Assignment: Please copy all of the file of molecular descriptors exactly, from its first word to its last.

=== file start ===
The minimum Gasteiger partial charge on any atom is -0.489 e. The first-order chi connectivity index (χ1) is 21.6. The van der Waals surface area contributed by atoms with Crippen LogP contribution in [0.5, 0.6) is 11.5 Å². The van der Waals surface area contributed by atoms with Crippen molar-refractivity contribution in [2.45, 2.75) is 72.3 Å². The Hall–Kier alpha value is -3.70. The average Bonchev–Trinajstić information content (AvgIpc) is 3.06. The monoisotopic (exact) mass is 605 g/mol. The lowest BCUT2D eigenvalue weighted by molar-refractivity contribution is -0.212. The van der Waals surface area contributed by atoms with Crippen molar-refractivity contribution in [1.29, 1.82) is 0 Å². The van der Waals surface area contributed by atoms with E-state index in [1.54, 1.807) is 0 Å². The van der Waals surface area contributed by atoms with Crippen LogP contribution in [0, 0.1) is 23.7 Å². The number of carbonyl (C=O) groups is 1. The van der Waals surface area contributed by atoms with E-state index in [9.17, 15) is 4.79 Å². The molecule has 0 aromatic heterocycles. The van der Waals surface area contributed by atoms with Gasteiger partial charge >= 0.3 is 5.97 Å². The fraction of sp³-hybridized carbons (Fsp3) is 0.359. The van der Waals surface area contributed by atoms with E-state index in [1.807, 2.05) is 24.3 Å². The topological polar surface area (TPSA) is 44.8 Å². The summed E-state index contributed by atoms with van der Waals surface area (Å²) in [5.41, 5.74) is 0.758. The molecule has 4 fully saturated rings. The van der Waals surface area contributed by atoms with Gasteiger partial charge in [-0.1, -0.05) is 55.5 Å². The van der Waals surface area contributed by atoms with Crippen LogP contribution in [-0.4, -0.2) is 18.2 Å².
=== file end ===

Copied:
The minimum Gasteiger partial charge on any atom is -0.489 e. The first-order chi connectivity index (χ1) is 21.6. The van der Waals surface area contributed by atoms with Crippen LogP contribution in [0.5, 0.6) is 11.5 Å². The van der Waals surface area contributed by atoms with Crippen molar-refractivity contribution in [2.45, 2.75) is 72.3 Å². The Hall–Kier alpha value is -3.70. The average Bonchev–Trinajstić information content (AvgIpc) is 3.06. The monoisotopic (exact) mass is 605 g/mol. The lowest BCUT2D eigenvalue weighted by molar-refractivity contribution is -0.212. The van der Waals surface area contributed by atoms with Crippen molar-refractivity contribution in [1.29, 1.82) is 0 Å². The van der Waals surface area contributed by atoms with E-state index in [1.54, 1.807) is 0 Å². The van der Waals surface area contributed by atoms with Crippen LogP contribution in [0, 0.1) is 23.7 Å². The number of carbonyl (C=O) groups is 1. The van der Waals surface area contributed by atoms with E-state index in [9.17, 15) is 4.79 Å². The molecule has 0 aromatic heterocycles. The van der Waals surface area contributed by atoms with Gasteiger partial charge >= 0.3 is 5.97 Å². The fraction of sp³-hybridized carbons (Fsp3) is 0.359. The van der Waals surface area contributed by atoms with E-state index in [1.807, 2.05) is 24.3 Å². The topological polar surface area (TPSA) is 44.8 Å². The summed E-state index contributed by atoms with van der Waals surface area (Å²) in [5.41, 5.74) is 0.758. The molecule has 4 fully saturated rings. The van der Waals surface area contributed by atoms with Gasteiger partial charge in [-0.1, -0.05) is 55.5 Å². The van der Waals surface area contributed by atoms with Crippen LogP contribution in [-0.4, -0.2) is 18.2 Å².